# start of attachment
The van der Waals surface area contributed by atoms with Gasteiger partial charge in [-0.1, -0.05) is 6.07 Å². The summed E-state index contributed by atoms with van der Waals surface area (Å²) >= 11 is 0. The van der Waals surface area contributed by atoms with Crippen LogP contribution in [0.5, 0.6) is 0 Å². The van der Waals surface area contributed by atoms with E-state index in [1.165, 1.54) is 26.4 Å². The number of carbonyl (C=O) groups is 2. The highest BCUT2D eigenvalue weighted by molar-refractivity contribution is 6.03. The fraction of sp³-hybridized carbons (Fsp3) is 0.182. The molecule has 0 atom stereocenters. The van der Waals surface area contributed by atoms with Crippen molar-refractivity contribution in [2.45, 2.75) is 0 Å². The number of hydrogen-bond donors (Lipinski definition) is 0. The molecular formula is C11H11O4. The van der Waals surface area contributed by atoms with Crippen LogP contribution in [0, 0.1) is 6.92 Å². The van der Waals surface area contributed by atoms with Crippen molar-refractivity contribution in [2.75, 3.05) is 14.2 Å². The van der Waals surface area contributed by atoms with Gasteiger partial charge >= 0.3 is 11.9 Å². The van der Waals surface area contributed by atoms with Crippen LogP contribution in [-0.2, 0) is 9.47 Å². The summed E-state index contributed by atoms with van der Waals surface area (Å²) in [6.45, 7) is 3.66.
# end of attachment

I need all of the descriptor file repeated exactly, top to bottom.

The van der Waals surface area contributed by atoms with Gasteiger partial charge in [-0.1, -0.05) is 6.07 Å². The summed E-state index contributed by atoms with van der Waals surface area (Å²) >= 11 is 0. The van der Waals surface area contributed by atoms with Crippen LogP contribution in [0.5, 0.6) is 0 Å². The van der Waals surface area contributed by atoms with E-state index in [1.165, 1.54) is 26.4 Å². The number of carbonyl (C=O) groups is 2. The highest BCUT2D eigenvalue weighted by molar-refractivity contribution is 6.03. The fraction of sp³-hybridized carbons (Fsp3) is 0.182. The molecule has 0 atom stereocenters. The van der Waals surface area contributed by atoms with Crippen molar-refractivity contribution in [2.45, 2.75) is 0 Å². The number of hydrogen-bond donors (Lipinski definition) is 0. The molecular formula is C11H11O4. The van der Waals surface area contributed by atoms with Crippen LogP contribution in [0, 0.1) is 6.92 Å². The van der Waals surface area contributed by atoms with Crippen molar-refractivity contribution in [2.75, 3.05) is 14.2 Å². The van der Waals surface area contributed by atoms with Gasteiger partial charge >= 0.3 is 11.9 Å². The van der Waals surface area contributed by atoms with Crippen LogP contribution in [-0.2, 0) is 9.47 Å². The summed E-state index contributed by atoms with van der Waals surface area (Å²) in [6.45, 7) is 3.66.